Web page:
By Clare Hutchison and Matt Scuffham
LONDON (Reuters) - Wonga's chief executive said he doubted the Anglican Church would be able to put his company out of business as the loan provider - which charges an annual interest rate of 5,853 percent - posted a 36 percent jump in full year profit.
Archbishop of Canterbury Justin Welby said in July that Wonga took advantage of poor households struggling to get by in austerity conditions, and pledged to drive the "morally wrong" company out of existence by launching the church's own not-for-profit credit unions as an alternative for Wonga's customers.
On Tuesday Errol Damelin, chief executive and founder of Wonga, described the challenge as "complimentary" and said he doubted it would have an impact on Wonga's business.
"In the UK on the consumer side, we reject about two thirds of applicants we get. The market that the Church would be looking at, we think, is mostly the market for people who don't get accepted for Wonga loans," Damelin said.
"One hasn't seen digital organisations anywhere else in the world being competed out by people who don't make it their core business," he added.
Wonga reported net profit after tax of 62.5 million pounds ($97.3 million) in 2012, benefiting from a surge in applications. The market for so-called payday loans has grown rapidly in Britain and countries like the United States as benefit cuts squeeze poor households' budgets and banks cut back on credit in the aftermath of the 2008 financial crisis.
Wonga offers loans of up to 1,000 pounds. In 2012, it provided 4 million loans and lent 1.2 billion pounds, up 68 percent on the year before. Revenue rose by 67 percent to 309 million pounds.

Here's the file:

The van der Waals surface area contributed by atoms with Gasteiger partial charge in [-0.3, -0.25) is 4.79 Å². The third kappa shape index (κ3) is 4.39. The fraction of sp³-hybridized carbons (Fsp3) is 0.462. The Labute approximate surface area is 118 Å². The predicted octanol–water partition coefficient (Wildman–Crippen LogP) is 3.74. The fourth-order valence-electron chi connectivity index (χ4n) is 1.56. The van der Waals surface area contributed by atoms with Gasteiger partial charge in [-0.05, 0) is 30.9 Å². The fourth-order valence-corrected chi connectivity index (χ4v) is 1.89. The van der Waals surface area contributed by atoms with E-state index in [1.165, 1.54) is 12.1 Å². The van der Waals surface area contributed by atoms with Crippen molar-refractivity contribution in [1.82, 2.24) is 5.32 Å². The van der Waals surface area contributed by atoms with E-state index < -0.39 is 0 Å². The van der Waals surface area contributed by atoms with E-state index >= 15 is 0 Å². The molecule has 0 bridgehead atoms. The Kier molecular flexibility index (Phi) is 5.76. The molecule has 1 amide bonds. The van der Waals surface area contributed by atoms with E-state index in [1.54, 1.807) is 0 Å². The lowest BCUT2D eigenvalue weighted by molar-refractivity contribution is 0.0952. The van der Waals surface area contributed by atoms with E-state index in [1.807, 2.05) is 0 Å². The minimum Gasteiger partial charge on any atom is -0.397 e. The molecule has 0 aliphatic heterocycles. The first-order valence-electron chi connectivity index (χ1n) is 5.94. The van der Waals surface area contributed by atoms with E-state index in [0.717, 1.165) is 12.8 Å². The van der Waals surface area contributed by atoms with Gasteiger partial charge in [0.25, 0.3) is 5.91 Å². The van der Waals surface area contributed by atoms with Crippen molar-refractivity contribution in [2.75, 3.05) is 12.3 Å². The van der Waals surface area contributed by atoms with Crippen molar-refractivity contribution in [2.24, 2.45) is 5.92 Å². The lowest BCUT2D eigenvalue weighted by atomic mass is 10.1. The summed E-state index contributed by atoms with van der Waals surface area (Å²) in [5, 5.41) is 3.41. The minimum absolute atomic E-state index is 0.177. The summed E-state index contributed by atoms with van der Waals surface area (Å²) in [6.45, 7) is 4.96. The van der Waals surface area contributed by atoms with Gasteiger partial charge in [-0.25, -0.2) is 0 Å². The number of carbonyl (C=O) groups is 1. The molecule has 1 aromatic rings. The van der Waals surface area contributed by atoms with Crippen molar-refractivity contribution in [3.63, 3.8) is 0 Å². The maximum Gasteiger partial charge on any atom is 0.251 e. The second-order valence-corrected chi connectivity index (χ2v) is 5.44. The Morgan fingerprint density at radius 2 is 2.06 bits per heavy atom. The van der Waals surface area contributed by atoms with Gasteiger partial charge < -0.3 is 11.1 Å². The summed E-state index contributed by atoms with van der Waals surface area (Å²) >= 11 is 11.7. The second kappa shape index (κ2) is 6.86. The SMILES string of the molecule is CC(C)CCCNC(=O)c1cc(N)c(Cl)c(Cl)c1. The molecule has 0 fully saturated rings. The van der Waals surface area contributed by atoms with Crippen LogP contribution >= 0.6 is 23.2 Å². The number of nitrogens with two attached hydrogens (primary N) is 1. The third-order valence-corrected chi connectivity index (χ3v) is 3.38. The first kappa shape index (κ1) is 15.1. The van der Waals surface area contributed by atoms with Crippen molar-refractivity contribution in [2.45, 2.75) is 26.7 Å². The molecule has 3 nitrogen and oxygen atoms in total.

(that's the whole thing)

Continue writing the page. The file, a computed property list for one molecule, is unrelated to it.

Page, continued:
Criticism of payday firms has grown, with politicians and poverty-focused charities concerned that the high interest rates the firms charge only get poor households into more trouble.
Damelin, who earns a salary of 757,000 pounds according to figures released on Tuesday, said Wonga provided small, short-term loans in a "transparent, flexible and responsible way."
"It's very unlikely that a 400 pound loan or a 200 pound loan is what gets somebody into a financial mess," he said.
He welcomed plans for tighter regulation of the industry, even though it may prove costly for the loan providers and said there should be a wider review of short-term credit including bank overdrafts and store and credit cards.
"We need to be mindful with regulation... but clearly there's a lot that's wrong in how the other parts of the industry operate and I think being able to distinguish between good and bad operators would be a really useful thing for customers," he said.
Britain's consumer watchdog, the Office of Fair Trading, ordered a review into payday lenders after finding deep-rooted problems in the way the industry treats consumers. The Competition Commission will conduct the review and lawmakers have called for a cap to be set on the amount of interest charged.
(Editing by Sophie Walker)